Results of our research have shown that the Seeding Futures programme has significant positive impacts on personal development, empowerment and resilience of students who move through their programme. While teaching permaculture principles, the programme has been shown to effectively support students build coping mechanisms to withstand shocks, improve their self-knowledge and self-appreciation and develop practical  skills. These have been designed to improve the personal, household and economic resilience of students.  




Real hands-on skills
Real hands-on skills
Building rocket stoves
Building rocket stoves
Saving water
Saving water
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more intakes for the green army
more intakes for the green army

Your kind support has enabled us to graduate another 25 beautiful souls through Cohort #5.

Cohort 5 was one of our best groups yet. This is mostly due to our continuous improvement of the course content, layout, and facilitation, but as well due to our screening process aiming to get a broad and balanced demographic represented.

There was a very close balance between female and male, as well as youth and older people (silver foxes). This course also saw an increase in black students compared to previous groups where the coloured demographic held a dominant percentage.

All of this balance through diversity gave rise to one of our  richest learning groups yet, as there was such a diverse pool of lived experience to draw from for each lesson.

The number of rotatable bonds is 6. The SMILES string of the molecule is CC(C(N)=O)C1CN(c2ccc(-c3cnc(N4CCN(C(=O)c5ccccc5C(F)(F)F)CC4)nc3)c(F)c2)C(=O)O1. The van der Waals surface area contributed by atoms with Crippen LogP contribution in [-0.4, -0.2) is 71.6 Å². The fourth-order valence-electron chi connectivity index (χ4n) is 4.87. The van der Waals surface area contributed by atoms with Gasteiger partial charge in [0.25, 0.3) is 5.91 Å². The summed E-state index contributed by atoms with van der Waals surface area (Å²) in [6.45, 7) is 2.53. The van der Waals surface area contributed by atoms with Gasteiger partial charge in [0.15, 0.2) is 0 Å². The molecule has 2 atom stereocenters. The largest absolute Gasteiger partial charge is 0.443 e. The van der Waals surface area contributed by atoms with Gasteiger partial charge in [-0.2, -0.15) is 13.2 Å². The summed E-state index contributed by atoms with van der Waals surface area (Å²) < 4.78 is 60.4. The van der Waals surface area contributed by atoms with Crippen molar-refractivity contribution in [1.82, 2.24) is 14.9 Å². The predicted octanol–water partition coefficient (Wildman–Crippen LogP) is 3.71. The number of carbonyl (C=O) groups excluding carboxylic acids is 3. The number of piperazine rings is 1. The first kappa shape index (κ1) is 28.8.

Overall the group had an incredibly inquisitive, insightful, comedic, gentle, passionate, and compassionate collective demeanour, which (as with previous groups) resulted in an unforgettable learning experience and a unique and solid family bond by the end of the course.

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Another beautiful cohort joins the Green Army.
Another beautiful cohort joins the Green Army.

2020 has started at a gallop...

We are hard at work with the first intake of Seeding Futures for the year and heartened by the response to the program. This intake sees 28 students learning Permaculture design and applying it to homes and communities.

We believe that change happens through people - awake and capacitated people change their own lives and those around them. Gardens and Permaculture systems are a beautiful bi-product and a teaching tool.